Again, the omnivore went for zilzil tibse, and discovered that there is a difference in the dishes. Here, the jalapenos mixed with the beef were incredibly hot and delicious. He had advised the waitress, who we thought may have been the cook as well, that he liked spicy dishes and she obliged with a wonderful balance.

The sweet tea (which, let’s be honest, is not the first choice if you want an authentic experience) tasted like a lemony instant variety, but the food was amazing.

Queen of Sheba

(Off Beltline and Inwood in Addison)

We happened to walk in while a person we took to be the owner was outside on a call. She opened the door for us and welcomed us personally into the restaurant, which is by far the most upscale (fancy napkin folding and ambient lighting kind of upscale) of the places we visited. Queen of Sheba offers vegetarian a la carte items as well as a vegetarian combination plate on the Ethiopian menu. We also found an Italian menu on the back, making this the perfect place to bring those friends or family members who outright refuse to try anything new.

Queen of Sheba Vegetarian CombintaionAt about $15 a plate, Queen of Sheba offers the most food per plate of anyplace we tried. The vegetarian combination includes a variety of dishes from lentils to pickled cabbage, and every one of them is wonderful. The Gomen and Shiro are our favorites, but all of the items on the plate keep us coming back for more.

Yet again our omnivore went with Zilzil Tibse, so we may have to stage an intervention at some point, but he noticed that this version has a medium spice and comes with three vegetable items on the side.

As always, the injera filled us rather quickly, but there was not as much, nor was there an offer of more, even at an additional charge. There are forks on the table, though, so had we not been overstuffed by that point, we would have been fine.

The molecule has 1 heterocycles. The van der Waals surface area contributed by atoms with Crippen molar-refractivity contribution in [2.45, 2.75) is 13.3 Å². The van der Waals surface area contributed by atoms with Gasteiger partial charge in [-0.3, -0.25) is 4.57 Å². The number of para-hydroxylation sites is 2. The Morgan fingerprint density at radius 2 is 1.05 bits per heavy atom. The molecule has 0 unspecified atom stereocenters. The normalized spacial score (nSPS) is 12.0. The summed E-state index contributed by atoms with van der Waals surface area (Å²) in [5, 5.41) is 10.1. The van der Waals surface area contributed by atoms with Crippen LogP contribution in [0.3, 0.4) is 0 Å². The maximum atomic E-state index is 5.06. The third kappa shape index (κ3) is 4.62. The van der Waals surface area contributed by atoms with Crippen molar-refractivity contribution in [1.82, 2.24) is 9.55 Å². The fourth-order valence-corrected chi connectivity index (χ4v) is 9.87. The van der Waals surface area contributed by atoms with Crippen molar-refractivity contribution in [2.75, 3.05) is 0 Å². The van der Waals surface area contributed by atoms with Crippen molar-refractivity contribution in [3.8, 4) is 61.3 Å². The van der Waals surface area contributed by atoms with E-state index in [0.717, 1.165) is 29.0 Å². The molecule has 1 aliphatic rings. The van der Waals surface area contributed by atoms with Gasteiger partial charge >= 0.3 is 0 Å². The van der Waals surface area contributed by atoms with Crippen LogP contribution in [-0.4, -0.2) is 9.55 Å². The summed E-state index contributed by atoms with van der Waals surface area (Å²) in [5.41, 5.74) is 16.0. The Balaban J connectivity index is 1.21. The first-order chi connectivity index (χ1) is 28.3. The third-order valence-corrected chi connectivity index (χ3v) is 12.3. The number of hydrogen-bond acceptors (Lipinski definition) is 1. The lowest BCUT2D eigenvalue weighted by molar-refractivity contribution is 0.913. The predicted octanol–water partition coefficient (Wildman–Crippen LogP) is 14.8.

Again, there is more than enough for three people on any one plate, but be prepared to ask for a to-go box before the waitress stacks your dishes. She asked if we were finished, we said yes, and she piled them up to be washed. And she’s a quick one, so ask fast.

We did not partake in the had washing ceremony, but it sounded like an interesting experience.

While all of these places are Ethiopian restaurants, each one brings a unique cooking style and piece of culture to the business. Our recommendations would honestly depend on what you want. If you are looking for great food on a budget, try Gojo. For what we thought was the most immersive experience, go to Ibex. And if you want that fine dining experience, Queen of Sheba is for you. We found wonderful food and friendly service at each restaurant and will return to each one in the future.

If you know of a great place we should try, please let us know. From what we have seen, we are huge fans of this type of food and would love to try more.

Until next we meet, enjoy great food and keep a happy heart.

Come back next Sunday for another ride through cattle country.